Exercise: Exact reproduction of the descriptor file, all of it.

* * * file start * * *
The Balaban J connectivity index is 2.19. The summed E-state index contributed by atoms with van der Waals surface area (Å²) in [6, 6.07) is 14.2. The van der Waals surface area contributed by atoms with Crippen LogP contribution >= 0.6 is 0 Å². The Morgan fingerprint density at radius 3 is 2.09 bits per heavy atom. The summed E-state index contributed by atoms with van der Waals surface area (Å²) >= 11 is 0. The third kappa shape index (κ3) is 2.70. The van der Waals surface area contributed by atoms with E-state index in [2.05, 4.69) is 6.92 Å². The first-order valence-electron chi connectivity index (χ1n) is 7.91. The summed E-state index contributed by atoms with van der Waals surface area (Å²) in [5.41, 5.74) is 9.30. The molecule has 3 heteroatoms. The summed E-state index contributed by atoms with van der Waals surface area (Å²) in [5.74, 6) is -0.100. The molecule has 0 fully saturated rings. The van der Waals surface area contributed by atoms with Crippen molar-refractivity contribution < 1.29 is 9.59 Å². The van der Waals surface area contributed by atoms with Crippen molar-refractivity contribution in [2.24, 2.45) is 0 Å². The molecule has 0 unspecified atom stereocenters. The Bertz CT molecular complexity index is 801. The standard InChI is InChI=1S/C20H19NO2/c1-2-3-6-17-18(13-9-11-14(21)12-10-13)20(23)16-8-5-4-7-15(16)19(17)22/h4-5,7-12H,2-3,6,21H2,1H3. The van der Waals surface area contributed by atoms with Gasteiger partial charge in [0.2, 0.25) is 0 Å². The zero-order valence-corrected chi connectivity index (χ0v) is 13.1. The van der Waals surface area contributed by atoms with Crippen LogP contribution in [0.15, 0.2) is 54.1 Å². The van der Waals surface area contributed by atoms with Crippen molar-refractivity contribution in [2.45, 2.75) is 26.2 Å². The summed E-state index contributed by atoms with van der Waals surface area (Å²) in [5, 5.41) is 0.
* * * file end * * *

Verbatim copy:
The Balaban J connectivity index is 2.19. The summed E-state index contributed by atoms with van der Waals surface area (Å²) in [6, 6.07) is 14.2. The van der Waals surface area contributed by atoms with Crippen LogP contribution >= 0.6 is 0 Å². The Morgan fingerprint density at radius 3 is 2.09 bits per heavy atom. The summed E-state index contributed by atoms with van der Waals surface area (Å²) >= 11 is 0. The third kappa shape index (κ3) is 2.70. The van der Waals surface area contributed by atoms with E-state index in [2.05, 4.69) is 6.92 Å². The first-order valence-electron chi connectivity index (χ1n) is 7.91. The summed E-state index contributed by atoms with van der Waals surface area (Å²) in [5.41, 5.74) is 9.30. The molecule has 3 heteroatoms. The summed E-state index contributed by atoms with van der Waals surface area (Å²) in [5.74, 6) is -0.100. The molecule has 0 fully saturated rings. The van der Waals surface area contributed by atoms with Crippen molar-refractivity contribution < 1.29 is 9.59 Å². The van der Waals surface area contributed by atoms with Crippen molar-refractivity contribution in [2.24, 2.45) is 0 Å². The molecule has 0 unspecified atom stereocenters. The Bertz CT molecular complexity index is 801. The standard InChI is InChI=1S/C20H19NO2/c1-2-3-6-17-18(13-9-11-14(21)12-10-13)20(23)16-8-5-4-7-15(16)19(17)22/h4-5,7-12H,2-3,6,21H2,1H3. The van der Waals surface area contributed by atoms with Gasteiger partial charge in [0.2, 0.25) is 0 Å². The zero-order valence-corrected chi connectivity index (χ0v) is 13.1. The van der Waals surface area contributed by atoms with Crippen LogP contribution in [0.15, 0.2) is 54.1 Å². The van der Waals surface area contributed by atoms with Crippen molar-refractivity contribution in [2.45, 2.75) is 26.2 Å². The summed E-state index contributed by atoms with van der Waals surface area (Å²) in [5, 5.41) is 0.